A few weeks ago Michelle posted the mid-season update that we sent to our CSA members. It was pretty bleak. We’ve been experiencing an historic drought.
First they said it was as bad as the one we had in 1959… the year I was born. Then they said it was the worst … like … ever … worse than the one in 1888…the year our house was built. It’s like, come on, is it really my fault? And who was measuring droughts in 1888?
We’d had basically no rain for 8 weeks here. Since that blog post we have had 5 mm (less than ¼”) one day, 24 mm (almost an inch) a few days later and then another 10 mm (less than ½”) last Sunday. All of Eastern Ontario is experiencing it although most places have had more rain than us. Everywhere you look as you drive around the corn crop is brown, the soybean fields have withered … and around here many trees are brown and dying, especially if they are growing in thin soil. Bleak bleak bleak.
I have been trying to put into practice my new mantra, which I learned from Tina Fey’s awesome movie “Whiskey Tango Foxtrot.” It’s a military expression … “Embrace the suck, move the ‘heck’ forward” (heck replaces that bad ‘f’ word you might use in combat that offends so many people).
It’s easy to have these mantras, but when you spend the day becoming more and more exhausted, watching your plants wither in the brutal heat, and become more and more parched because it doesn’t matter how much you water, you can’t replace a wonderful rainfall by Mother Nature … well, it’s easy to give in to the laziness of despair.
I have started to take some positives from it though. I knew this day was coming, this epic drought, and I meant to prepare better, but I didn’t. There is an inertia to human existence, and one tends not to be as proactive as one should be. It seemed as though during each previous drought, just as the wells were bottoming out, we got enough rain for me to say “Well, we dodged that bullet.”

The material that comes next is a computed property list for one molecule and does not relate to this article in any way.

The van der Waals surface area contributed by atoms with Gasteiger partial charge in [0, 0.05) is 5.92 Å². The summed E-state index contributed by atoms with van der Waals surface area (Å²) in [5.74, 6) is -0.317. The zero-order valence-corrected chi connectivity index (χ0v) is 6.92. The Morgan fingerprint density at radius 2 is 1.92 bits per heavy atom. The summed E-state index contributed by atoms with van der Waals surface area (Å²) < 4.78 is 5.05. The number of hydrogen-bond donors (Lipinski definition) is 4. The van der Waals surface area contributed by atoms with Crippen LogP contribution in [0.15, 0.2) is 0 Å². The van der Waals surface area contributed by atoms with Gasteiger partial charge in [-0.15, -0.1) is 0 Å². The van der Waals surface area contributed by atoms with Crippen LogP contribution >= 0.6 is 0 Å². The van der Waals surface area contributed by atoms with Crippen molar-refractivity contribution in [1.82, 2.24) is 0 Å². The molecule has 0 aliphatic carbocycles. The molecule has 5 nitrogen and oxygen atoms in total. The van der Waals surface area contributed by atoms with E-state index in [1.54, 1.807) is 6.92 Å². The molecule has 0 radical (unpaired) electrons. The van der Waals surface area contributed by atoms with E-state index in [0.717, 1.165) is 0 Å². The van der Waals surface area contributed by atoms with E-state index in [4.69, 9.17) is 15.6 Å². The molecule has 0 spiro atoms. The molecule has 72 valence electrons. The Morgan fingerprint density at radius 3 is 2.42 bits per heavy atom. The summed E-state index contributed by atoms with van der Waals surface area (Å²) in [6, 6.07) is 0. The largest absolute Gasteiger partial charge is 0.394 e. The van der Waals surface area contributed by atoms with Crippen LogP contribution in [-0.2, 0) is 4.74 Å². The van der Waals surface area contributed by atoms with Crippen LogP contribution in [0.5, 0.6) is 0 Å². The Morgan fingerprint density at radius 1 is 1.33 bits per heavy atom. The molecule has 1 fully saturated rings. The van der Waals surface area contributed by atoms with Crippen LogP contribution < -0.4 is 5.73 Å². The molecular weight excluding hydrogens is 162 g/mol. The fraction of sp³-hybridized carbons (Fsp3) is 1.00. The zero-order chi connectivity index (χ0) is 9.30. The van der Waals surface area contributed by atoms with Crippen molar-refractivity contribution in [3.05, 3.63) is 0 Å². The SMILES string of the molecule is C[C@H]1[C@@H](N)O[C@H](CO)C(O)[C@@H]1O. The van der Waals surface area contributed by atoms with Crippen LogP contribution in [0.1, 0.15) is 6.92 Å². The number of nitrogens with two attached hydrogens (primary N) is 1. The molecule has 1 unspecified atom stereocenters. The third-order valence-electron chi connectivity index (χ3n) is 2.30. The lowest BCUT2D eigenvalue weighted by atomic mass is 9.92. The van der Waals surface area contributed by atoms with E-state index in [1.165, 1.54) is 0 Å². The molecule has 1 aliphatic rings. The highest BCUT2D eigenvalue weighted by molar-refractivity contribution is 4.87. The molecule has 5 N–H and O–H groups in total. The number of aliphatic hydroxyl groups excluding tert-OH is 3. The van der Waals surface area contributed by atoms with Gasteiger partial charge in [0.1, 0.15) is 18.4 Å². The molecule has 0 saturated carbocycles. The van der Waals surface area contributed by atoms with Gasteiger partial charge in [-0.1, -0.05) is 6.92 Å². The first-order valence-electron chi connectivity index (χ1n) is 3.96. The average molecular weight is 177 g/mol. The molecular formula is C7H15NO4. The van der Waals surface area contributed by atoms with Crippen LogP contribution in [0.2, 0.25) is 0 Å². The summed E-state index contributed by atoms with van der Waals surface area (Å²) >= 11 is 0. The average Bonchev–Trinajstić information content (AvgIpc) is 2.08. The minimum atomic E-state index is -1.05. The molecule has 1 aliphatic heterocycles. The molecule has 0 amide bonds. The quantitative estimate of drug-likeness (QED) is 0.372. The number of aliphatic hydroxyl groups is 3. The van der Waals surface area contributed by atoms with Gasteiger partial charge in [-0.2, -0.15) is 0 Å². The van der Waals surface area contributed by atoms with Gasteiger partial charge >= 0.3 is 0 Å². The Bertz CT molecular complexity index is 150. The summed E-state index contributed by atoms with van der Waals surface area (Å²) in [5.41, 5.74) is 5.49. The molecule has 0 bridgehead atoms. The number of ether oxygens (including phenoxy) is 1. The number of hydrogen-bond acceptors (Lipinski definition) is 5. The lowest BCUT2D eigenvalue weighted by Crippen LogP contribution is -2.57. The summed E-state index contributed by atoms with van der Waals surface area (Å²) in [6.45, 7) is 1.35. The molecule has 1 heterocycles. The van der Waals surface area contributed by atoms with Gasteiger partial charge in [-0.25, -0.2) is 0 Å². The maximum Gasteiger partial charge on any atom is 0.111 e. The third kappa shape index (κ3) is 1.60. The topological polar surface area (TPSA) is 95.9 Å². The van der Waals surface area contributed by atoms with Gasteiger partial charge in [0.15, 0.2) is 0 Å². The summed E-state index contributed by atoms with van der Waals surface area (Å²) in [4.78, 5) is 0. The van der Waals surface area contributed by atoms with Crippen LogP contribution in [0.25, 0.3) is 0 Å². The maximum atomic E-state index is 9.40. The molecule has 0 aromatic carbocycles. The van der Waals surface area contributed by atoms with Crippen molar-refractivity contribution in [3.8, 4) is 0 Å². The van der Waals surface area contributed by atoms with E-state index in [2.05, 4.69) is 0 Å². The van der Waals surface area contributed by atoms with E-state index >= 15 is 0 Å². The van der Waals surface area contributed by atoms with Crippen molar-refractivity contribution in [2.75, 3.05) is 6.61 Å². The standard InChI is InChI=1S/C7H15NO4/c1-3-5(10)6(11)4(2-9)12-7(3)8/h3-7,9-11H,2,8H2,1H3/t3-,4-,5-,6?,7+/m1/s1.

So this time the first thing I did was borrow my neighbor’s gas-powered water pump. Then I started to learn about them and bought myself a Honda 2” pump, and Princess Auto 1” pump. Then it took 47 trips to 26 different retailers to get all the bits and pieces and hoses and fittings I needed to get them set up the way I wanted them.
I have the main 2” pump in a pond we call “The Hockey Pond,” because we are, well, Canadian, so it’s our natural tendency to refer to any body of water large enough to freeze as being related to hockey. It’s a long way from the house. It was created by beavers and their ingenuity continues to amaze me. It’s in a natural low spot surrounded by rocky hills. Just two dams and voilå … a great pond. It’s a pretty awesome spot. I try to remind myself of every time I make the trip there to run the pump.
When I was using Sandy’s pump I had put it a spot that looked like it had enough water, but with the ongoing drought the pond receded. So with my new pump I decided to get it to a spot where I hope to get a few more weeks out of it. Once I had the spot picked out and had dragged some beaver-felled logs over to it, I wanted to dig it out a bit to make a spot so I could put a big flat rock under the foot valve, and still have it covered in sufficient water.